EASTERN AND SOUTHERN AFRICA
Children in the Kibera slum in Nairobi, Kenya – the largest urban slum in Africa. An estimated 18.4 million people are in need of basic humanitarian assistance in the Eastern and Southern Africa Region.
Critical Issues for Children and Women
Humanitarian needs are increasing across the Eastern and Southern Africa region as families face multiple crises including natural disasters, conflicts, epidemics, food insecurity and further erosion of their coping mechanisms and livelihoods. In 2009, 17 of the 20 UNICEF country offices in the region have mounted an emergency response. Many countries in the region are suffering their third, fourth or fifth rains failure. Although the forecasted arrival of El Niño in some areas should ease the drought, this event brings with it increased risks of flooding and disease outbreaks, including Influenza A (H1N1), and the likely further destruction of assets. The impact of soaring food prices and global economic instability across the region is an added concern.
Planned Humanitarian Action for 2010
Together with governments, United Nations agencies, NGOs and other partners, the UNICEF Eastern and Southern Africa Regional Office (ESARO) will further strengthen its emergency preparedness and response capacity in the region using the recently adopted United Nations disaster risk reduction framework as a guide, and also continue to support countries facing ongoing and/or potential new emergencies. In 2010 this support will include reinforcing technical assistance to those countries using the inter-agency cluster coordination mechanism to meet UNICEF’s commitments as cluster lead in Water, Sanitation and Hygiene, Nutrition, Education, Emergency and Child Protection. Following are the expected results of UNICEF’s emergency interventions:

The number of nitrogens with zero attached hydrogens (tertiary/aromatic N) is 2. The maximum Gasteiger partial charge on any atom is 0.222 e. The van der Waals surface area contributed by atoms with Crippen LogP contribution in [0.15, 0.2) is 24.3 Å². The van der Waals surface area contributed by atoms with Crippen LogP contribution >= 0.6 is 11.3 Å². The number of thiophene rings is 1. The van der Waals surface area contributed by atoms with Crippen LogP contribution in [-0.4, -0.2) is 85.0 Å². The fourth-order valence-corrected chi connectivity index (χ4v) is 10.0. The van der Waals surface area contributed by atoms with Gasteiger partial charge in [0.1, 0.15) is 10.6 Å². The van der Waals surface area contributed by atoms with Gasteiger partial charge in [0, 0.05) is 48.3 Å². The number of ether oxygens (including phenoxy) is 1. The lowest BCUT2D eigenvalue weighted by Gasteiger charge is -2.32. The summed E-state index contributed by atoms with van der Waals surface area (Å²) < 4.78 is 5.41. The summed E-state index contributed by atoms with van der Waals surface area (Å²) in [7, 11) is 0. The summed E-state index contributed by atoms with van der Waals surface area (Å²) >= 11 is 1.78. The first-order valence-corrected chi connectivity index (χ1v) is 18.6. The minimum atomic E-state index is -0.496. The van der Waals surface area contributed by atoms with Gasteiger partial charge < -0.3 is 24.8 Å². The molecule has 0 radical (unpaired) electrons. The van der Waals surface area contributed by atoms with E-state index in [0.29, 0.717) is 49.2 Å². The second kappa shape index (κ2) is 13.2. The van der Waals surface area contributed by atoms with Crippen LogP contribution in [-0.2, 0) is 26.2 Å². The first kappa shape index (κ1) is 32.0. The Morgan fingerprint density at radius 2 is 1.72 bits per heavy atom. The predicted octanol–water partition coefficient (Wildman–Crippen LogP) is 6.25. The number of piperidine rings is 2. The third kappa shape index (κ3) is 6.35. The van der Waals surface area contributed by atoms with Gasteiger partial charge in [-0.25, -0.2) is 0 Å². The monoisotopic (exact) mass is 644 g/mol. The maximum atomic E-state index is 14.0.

Emergency Preparedness and Response: UNICEF will strengthen emergency preparedness and response in its 20 country offices in the region by providing training in emergency assessments and action plans, gap analysis, supply and human resources assessments and other tools to meet a minimal level of readiness. UNICEF will also support national capacity development in contingency planning, standard operational procedures and disaster risk reduction.
Health: Together with the World Health Organization and other partners, UNICEF will work to reduce the impact and outbreak of waterborne diseases and to improve access to essential health care among children and women in emergencies through continuous assessment, monitoring and deployment of technical support as needed.
Nutrition: UNICEF will strengthen capacity to respond effectively to ongoing and new nutrition crises among children under five and pregnant and lactating women by providing training and technical guidance to its 20 Eastern and Southern Africa country offices and its Nutrition Cluster leadership.
Water, Sanitation and Hygiene (WASH): UNICEF will provide support to county offices to develop WASH preparedness and response plans and provide direct technical guidance to WASH cluster leads principally through training, such as with the UNICEF/OXFAM cholera training package.
Education: UNICEF will work with national education counterparts to minimize the disruption to schooling for students and teachers during emergencies through training in preparedness and education in emergencies response. UNICEF will also provide technical guidance to Education cluster leads.
Child Protection: Capacity support will be provided to country offices to further develop their child protection response, in part through the Child Protection Sub-Cluster mechanism. This will include response to the special needs of separated or unaccompanied children, orphans, children associated with armed groups or forces, and victims of gender-based violence, psychosocial distress or exploitation.
|Summary of UNICEF Emergency Needs to fulfil|
Core Commitments for Children for 2010
|Emergency Preparedness and Response||800,000|
|Water, Sanitation and Hygiene (WASH)||300,000|